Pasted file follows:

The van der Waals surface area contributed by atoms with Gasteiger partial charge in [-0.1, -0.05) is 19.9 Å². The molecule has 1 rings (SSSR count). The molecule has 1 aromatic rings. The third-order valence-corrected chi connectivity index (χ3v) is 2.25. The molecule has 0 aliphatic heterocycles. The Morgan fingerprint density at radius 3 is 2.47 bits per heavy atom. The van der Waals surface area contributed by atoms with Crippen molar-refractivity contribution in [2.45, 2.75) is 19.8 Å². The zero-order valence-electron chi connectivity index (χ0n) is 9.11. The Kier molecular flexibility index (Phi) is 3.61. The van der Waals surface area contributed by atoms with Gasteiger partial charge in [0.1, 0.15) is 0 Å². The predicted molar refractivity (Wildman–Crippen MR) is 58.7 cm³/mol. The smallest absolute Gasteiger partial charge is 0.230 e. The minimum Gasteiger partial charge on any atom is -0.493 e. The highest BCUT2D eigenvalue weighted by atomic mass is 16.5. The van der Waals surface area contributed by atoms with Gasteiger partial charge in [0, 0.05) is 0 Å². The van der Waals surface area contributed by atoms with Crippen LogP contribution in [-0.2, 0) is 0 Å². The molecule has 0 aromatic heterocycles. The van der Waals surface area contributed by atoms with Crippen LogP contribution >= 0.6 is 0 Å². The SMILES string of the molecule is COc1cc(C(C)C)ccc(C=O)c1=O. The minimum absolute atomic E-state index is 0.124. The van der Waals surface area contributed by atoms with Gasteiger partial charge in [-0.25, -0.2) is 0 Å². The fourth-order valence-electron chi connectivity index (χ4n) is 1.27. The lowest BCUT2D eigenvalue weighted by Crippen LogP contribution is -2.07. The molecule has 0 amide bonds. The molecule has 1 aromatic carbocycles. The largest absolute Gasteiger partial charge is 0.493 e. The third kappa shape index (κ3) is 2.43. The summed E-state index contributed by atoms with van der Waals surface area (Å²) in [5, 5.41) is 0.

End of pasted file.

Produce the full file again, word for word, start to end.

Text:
The van der Waals surface area contributed by atoms with Gasteiger partial charge in [-0.1, -0.05) is 19.9 Å². The molecule has 1 rings (SSSR count). The molecule has 1 aromatic rings. The third-order valence-corrected chi connectivity index (χ3v) is 2.25. The molecule has 0 aliphatic heterocycles. The Morgan fingerprint density at radius 3 is 2.47 bits per heavy atom. The van der Waals surface area contributed by atoms with Crippen molar-refractivity contribution in [2.45, 2.75) is 19.8 Å². The zero-order valence-electron chi connectivity index (χ0n) is 9.11. The Kier molecular flexibility index (Phi) is 3.61. The van der Waals surface area contributed by atoms with Gasteiger partial charge in [0.1, 0.15) is 0 Å². The predicted molar refractivity (Wildman–Crippen MR) is 58.7 cm³/mol. The smallest absolute Gasteiger partial charge is 0.230 e. The minimum Gasteiger partial charge on any atom is -0.493 e. The highest BCUT2D eigenvalue weighted by atomic mass is 16.5. The van der Waals surface area contributed by atoms with Gasteiger partial charge in [0, 0.05) is 0 Å². The van der Waals surface area contributed by atoms with Crippen LogP contribution in [-0.2, 0) is 0 Å². The molecule has 0 aromatic heterocycles. The van der Waals surface area contributed by atoms with Crippen LogP contribution >= 0.6 is 0 Å². The SMILES string of the molecule is COc1cc(C(C)C)ccc(C=O)c1=O. The minimum absolute atomic E-state index is 0.124. The van der Waals surface area contributed by atoms with Gasteiger partial charge in [-0.25, -0.2) is 0 Å². The fourth-order valence-electron chi connectivity index (χ4n) is 1.27. The lowest BCUT2D eigenvalue weighted by Crippen LogP contribution is -2.07. The molecule has 0 amide bonds. The molecule has 1 aromatic carbocycles. The largest absolute Gasteiger partial charge is 0.493 e. The third kappa shape index (κ3) is 2.43. The summed E-state index contributed by atoms with van der Waals surface area (Å²) in [5, 5.41) is 0.